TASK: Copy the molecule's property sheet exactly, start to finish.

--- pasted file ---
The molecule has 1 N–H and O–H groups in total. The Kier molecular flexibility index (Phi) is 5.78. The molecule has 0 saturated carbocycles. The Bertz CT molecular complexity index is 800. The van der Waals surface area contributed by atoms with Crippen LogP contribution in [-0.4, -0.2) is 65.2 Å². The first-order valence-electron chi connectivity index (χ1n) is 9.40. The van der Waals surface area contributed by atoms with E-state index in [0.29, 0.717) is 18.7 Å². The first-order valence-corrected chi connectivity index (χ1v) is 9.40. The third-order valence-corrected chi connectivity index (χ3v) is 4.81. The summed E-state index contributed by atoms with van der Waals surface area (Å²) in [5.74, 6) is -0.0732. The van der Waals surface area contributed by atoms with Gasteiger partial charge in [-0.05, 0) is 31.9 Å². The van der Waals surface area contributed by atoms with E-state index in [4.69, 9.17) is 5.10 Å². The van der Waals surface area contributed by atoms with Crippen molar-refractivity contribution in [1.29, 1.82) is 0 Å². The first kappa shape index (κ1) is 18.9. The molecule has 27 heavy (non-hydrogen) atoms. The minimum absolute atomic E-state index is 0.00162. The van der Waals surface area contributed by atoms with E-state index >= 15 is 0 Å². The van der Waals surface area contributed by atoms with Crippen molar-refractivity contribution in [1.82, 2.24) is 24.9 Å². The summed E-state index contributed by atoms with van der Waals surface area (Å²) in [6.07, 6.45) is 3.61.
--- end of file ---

The molecule has 1 N–H and O–H groups in total. The Kier molecular flexibility index (Phi) is 5.78. The molecule has 0 saturated carbocycles. The Bertz CT molecular complexity index is 800. The van der Waals surface area contributed by atoms with Crippen LogP contribution in [-0.4, -0.2) is 65.2 Å². The first-order valence-electron chi connectivity index (χ1n) is 9.40. The van der Waals surface area contributed by atoms with E-state index in [0.29, 0.717) is 18.7 Å². The first-order valence-corrected chi connectivity index (χ1v) is 9.40. The third-order valence-corrected chi connectivity index (χ3v) is 4.81. The summed E-state index contributed by atoms with van der Waals surface area (Å²) in [5.74, 6) is -0.0732. The van der Waals surface area contributed by atoms with Gasteiger partial charge in [-0.05, 0) is 31.9 Å². The van der Waals surface area contributed by atoms with E-state index in [4.69, 9.17) is 5.10 Å². The van der Waals surface area contributed by atoms with Crippen molar-refractivity contribution in [1.29, 1.82) is 0 Å². The first kappa shape index (κ1) is 18.9. The molecule has 27 heavy (non-hydrogen) atoms. The minimum absolute atomic E-state index is 0.00162. The van der Waals surface area contributed by atoms with E-state index >= 15 is 0 Å². The van der Waals surface area contributed by atoms with Crippen molar-refractivity contribution in [1.82, 2.24) is 24.9 Å². The summed E-state index contributed by atoms with van der Waals surface area (Å²) in [6.07, 6.45) is 3.61.